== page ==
If you always undercharge your lithium and its in perfect balance, you will never activate the bms. I bought the makeskyblue 60A controller but I havent tested it in "anger" to see if it will actually do what it claims. For me an actual test if the only proof I would accept.
 

Jman99

Member
Thanks jonyjoe, If I understand Rando the BMS can change the direction of the "diode", so it doesn't really completley disconnect the cells, just blocks charging, so no issue with the mppt or alternator.
 

jonyjoe101

Adventurer
Actually from what I read on other forums, when the bms activates, the battery won't charge or discharge. I think everything has to be disconnected so it resets. In my situations when it activates, my fans,lights everything go off, I have to unplug the battery and then reconnect and apply a load to get it to restart. Sometimes it starts right away, other times it takes a while if the bms still reads a high cell or out of balance situation.

If a alternator is being used, at 14.4 volts the battery will never get fully charge, I've connected my 220ah lifepo4 battery to the alternator system and I barely see 2 to 3 amps going into the battery. You have to force the amps into the battery and for that you need more then 14.4 volts.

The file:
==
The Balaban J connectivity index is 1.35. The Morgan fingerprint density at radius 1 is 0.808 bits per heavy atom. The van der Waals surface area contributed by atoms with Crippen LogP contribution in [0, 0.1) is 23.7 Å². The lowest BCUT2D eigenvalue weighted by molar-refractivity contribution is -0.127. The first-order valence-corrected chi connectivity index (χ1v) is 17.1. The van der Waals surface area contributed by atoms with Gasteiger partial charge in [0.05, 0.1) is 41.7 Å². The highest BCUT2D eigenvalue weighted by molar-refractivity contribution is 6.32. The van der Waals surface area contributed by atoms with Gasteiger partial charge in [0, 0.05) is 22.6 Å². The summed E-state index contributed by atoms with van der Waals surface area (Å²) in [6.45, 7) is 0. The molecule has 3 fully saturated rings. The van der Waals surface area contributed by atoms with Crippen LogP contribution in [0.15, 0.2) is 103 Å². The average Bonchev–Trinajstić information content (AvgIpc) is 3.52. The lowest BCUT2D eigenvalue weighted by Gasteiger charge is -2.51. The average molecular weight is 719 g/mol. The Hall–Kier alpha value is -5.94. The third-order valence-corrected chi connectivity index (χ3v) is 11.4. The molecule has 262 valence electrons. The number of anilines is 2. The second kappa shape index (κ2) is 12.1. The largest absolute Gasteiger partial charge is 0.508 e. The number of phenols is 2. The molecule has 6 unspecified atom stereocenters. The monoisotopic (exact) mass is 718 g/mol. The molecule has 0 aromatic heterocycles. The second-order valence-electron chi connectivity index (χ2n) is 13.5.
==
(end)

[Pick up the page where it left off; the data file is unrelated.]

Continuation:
With mppt you have issues if you want to fast charge the battery. To fast charge you will have to bulk charge higher then 14.4 volts. With mppt controllers due to the thinner gauge wire use, there might be voltage drop from controller to battery. On my 220ah lifepo4, if I set the bulk to 14.6 volts, my battery charges at 4 to 5 amps, I need to raise the bulk higher to get max amps into the battery. To get max amps from my 240 watt panel I have the bulk setting set to 15.5 volts.
At 15.5 volts on the controller, the battery terminals barely reach 14.6 volts, thats what voltage drop will do. I prefer charging at 15 amps (shown on picture) versus 4 or 5 amps.

I don't think the alternator or the mppt controller (set to 14.4 volts) will ever give a lifepo4 a full charge, maybe 90 percent. The only way to fully charge would be slow charging with a buck converter or the special chargers they sell for those batteries. I can charge to 100 percent but I use active balancers and a bms that uses mechanical relays.


a max amps.jpg